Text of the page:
Saturday, December 27, 2008

A Year of Books, part 1

This was a pretty good year of reading for me, with 28 books read in 2008. That's definitely the most books I've read in twelve months time since before Betty and Boo arrived, but I'd like to do a little better next year. Still, having a 1.5 - 2-hour commute to work (each way!) helped boost my total, as I've discovered audiobooks. I never thought I would like them or have the required attention span, but a good story combined with a good narrator can be a nice diversion on the road. I'm limited in the selection of audios to what is available on cassette at our library, however, as my van only has a tape deck and no CD player.

Below are the books I read, by rating and alphabetically within the ratings. If I've written a review on this blog, I included a link. Before starting this blog in August, I wrote some reviews on Shelfari.com, and I've cut and pasted them here.

5 stars (wonderful book, highly recommended)

  1. Ellen Foster, by Kaye Gibbons (audio)
  2. Water for Elephants, by Sarah Gruen
  3. The Last Lecture, by Randy Pausch
  4. The Glass Castle, by Jeannette Walls

4 stars (very good book, would recommend)

  1. If You Could See Me Now, by Cecilia Ahern (audio)
  2. Garden Spells, by Sarah Addison Allen
  3. Little Sugar Addicts, by Kathryn Desmaisons
  4. Finding Nouf, by Zoe Ferraris
  5. Made to Stick, by Chip Heath and Dan Heath
  6. Catching Genius, by Kristy Kiernan
  7. When Children Ask About God, by Harold S. Kushner
  8. On Chesil Beach, by Ian McEwan (audio)
  9. All He Ever Wanted, by Anita Shreve (audio)

3 stars (good book, enjoyable)

  1. Basic Black, by Cathie Black
  2. The Buffalo Soldier, by Chris Bohjalian (audio)
  3. What's Next: The Experts' Guide: Predictions from 50 of America's Most Compelling People, by Jane Buckingham
  4. Giving, by Bill Clinton (audio)
  5. The Camel Bookmobile, by Masha Hamilton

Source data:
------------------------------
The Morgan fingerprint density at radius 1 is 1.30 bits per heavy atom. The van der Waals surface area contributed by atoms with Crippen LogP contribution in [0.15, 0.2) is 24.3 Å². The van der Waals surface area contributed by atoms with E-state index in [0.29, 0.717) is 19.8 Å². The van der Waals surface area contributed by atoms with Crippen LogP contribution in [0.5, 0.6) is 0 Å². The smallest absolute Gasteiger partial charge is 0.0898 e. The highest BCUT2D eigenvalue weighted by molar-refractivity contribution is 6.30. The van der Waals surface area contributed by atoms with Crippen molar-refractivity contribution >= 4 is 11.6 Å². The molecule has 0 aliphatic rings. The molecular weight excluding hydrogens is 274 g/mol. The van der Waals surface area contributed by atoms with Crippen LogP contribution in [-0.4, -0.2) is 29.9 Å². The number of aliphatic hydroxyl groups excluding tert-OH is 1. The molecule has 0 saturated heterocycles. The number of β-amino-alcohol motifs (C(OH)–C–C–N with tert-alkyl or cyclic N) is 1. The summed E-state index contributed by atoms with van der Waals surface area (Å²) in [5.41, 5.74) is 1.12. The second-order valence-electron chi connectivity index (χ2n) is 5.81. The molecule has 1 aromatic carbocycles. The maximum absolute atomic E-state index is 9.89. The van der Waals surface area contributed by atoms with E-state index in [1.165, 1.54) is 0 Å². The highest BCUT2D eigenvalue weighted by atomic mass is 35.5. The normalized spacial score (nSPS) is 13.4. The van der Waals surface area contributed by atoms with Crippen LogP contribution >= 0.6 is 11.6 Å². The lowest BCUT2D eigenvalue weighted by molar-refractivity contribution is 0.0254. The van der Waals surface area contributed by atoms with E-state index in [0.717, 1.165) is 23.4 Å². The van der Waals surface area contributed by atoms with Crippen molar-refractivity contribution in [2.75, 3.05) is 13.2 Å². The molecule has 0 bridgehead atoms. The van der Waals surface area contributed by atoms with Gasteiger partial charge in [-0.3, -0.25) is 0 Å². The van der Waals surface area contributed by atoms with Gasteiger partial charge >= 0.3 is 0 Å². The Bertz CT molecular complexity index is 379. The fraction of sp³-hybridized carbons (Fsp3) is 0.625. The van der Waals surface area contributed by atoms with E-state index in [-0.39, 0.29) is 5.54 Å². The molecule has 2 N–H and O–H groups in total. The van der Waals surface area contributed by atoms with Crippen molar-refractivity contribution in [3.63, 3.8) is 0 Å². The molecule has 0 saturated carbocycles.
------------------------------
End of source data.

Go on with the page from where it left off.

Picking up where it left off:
6. Anytime Playdate, by Dade Hayes
  7. Here's the Story, by Maureen McCormick
  8. Schultz & Peanuts, by David Michaelis
  9. Still Summer, by Jacquelyn Mitchard (audio)
  10. The Abstinence Teacher, by Tom Perrotta
  11. The Almost Moon, by Alice Sebold (audio)
  12. Mermaids in the Basement, by Michael Lee West

2 stars (average, somewhat unremarkable)

  1. The Little Guide to Your Well-Read Life, by Steve Leveen

1 star (disappointing read, would not recommend)

  1. The Year of Magical Thinking, by Joan Didion
  2. The Pilot's Wife, by Anita Shreve (audio)

Started but Abandoned

  1. The Last Summer of You and Me, by Ann Brashares
  2. Plainsong, by Kent Haruf
  3. Waterbaby, by Cris Mazza
  4. The Senator's Wife, by Sue Miller
  5. Breathing Lessons, by Anne Tyler

Reviews:

I reviewed Ellen Foster in this post from 10/6/08. The following reviews are taken from my Shelfari.com page (and were written before I started this blog).

Water for Elephants, by Sara Gruen This is a beautifully written book that, for me, was impossible to put down. Gruen's imagery of Depression-era circus life allows the reader to connect with and care about Jacob. I absolutely loved this book and recommend this to everyone. One of my all-time favorites.

The Last Lecture, by Randy Pausch A beautifully written, inspiring and heartbreaking book. I absolutely loved this. Much of what Pausch conveys in this book has been expressed by others in similar circumstances and in other forms, but it is the upbeat way he lived his all-too-brief life that becomes the inspiration for all of us to continue his legacy by striving to become better parents and people. This is definitely a "take stock" type of book - meaning that, it affords the reader the opportunity to reflect on how one is living one's life and how to become a better person in doing so.

The Glass Castle, by Jeannette Walls One of the best first lines in any book - novel, memoir, nonfiction, etc - is found on the first page of The Glass Castle:

"I was sitting in a taxi, wondering if I had overdressed for the evening, when I
looked out the window and saw Mom rooting through a Dumpster."

With those few words, Walls immediately captures her reader's attention. Her description of her childhood and the extreme poverty that the Walls family endured conjures up a dizzying array of emotions from anger to humor to sadness. This is a fast-paced book, the type of book that keeps one up late at night and becomes impossible to put down. I found myself reading the last 100 pages incredibly quickly, just so I could find out what happens to everyone. The fact that this is a memoir, that these kids survived all that they endured, makes this even more of a powerful story. I've had this on my plan-to-read list for awhile now and my only disappointment is that I didn't read it sooner. This one will stick with me for some time to come.

More reviews and other book commentary to come in another post ....

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